Long-term ramifications of the oil weapon

The petroleum embargo stopped expanding by early 1974, with various negotiations and talks aimed at ending it. Finally, by mid-March 1974, OAPEC lifted its last sanction and officially sheeting its weapon. The petroleum was to flow freely once again, bringing direct Arab pressure to an end. However, this didn’t mean the effects of the oil embargo were to go away quickly, as it left long-term consequences on the economy and diplomacy.

In terms of the economy, oil prices dropped for a while after the embargo was lifted, but never fell back to 1973 levels. This forced many industries to search for less oil-dependent production processes as well as in terms of overall energy production. It also rekindled interest in the development of various types of biofuels. Finally, it transformed the automotive industry, refocusing the interest from luxury cars to more economical types as gas prices were higher than before. Nevertheless, the 1973 oil crisis didn’t fully remove the oil dependency of modern economies.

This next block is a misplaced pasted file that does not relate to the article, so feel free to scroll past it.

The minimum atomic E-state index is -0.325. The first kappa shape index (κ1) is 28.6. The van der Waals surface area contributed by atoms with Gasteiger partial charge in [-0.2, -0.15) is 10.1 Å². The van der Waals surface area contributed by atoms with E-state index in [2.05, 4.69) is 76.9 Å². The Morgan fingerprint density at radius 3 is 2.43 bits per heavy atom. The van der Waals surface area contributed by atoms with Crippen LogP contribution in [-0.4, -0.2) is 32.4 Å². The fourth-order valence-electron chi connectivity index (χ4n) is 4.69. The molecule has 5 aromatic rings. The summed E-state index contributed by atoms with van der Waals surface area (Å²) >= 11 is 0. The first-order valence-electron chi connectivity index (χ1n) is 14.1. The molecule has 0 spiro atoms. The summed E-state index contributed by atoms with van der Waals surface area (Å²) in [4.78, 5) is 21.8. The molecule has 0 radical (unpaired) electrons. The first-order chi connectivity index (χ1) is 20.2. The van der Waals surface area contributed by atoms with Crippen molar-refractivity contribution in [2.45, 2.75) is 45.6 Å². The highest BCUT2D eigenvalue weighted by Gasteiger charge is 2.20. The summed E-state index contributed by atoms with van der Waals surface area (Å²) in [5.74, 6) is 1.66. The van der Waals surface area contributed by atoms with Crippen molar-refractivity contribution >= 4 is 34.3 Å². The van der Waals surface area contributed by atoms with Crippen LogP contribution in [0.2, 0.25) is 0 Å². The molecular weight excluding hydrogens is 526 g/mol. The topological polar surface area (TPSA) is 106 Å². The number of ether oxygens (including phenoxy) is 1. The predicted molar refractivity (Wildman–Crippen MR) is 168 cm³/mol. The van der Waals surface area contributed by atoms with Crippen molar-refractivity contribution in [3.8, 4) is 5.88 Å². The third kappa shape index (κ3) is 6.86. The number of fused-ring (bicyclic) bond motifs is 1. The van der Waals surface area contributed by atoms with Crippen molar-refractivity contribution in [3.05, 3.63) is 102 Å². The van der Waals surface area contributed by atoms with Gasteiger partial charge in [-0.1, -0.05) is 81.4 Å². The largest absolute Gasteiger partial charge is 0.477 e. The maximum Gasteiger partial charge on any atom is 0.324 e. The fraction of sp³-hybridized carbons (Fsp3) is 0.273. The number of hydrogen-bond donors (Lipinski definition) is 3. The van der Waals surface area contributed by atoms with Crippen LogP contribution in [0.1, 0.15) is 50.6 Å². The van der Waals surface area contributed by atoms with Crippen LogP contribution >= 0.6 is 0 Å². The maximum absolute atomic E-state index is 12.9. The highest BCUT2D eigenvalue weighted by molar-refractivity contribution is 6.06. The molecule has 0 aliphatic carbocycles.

A graph showing the oil price (relative and nominal) throughout history

In terms of diplomacy, it played a substantial role in the Cold War. On one side, it bolstered the Soviet economy as it increased its petroleum exports. However, it was a short-term remedy for a failing economy. On the other side, it showed some serious cracks in the US dominance over the capitalist block. Both Japan and Western Europe pretty much ignored American policies, taking their stances according to their needs. Nevertheless, their relations were never seriously strained. Finally, these actions gave confidence to the so-called third-world nations, showing them that economic relations worked as a two-way street. Many tried to renegotiate previous arrangements, while the Non-Aligned nations through Group 77 pushed for the establishment of New International Economic Order, a set of UN proposals to end economic colonialism and dependency through a new interdependent economy.

Finally, the use of oil weapon also busted Arab pride and self-esteem, allowing them to seek a more respected position in the world. They also went on to use petroleum for political pressure on several other occasions, leading to several other oil crises. However, it also led to great turmoil in OPEC, as non-Arab states weren’t supportive of their unanimous actions, while other nations became cautious about joining. Thus, overall OPEC share in world oil production never returned to its pre-1973 dominance, especially as new producers emerged from the 1980s onward.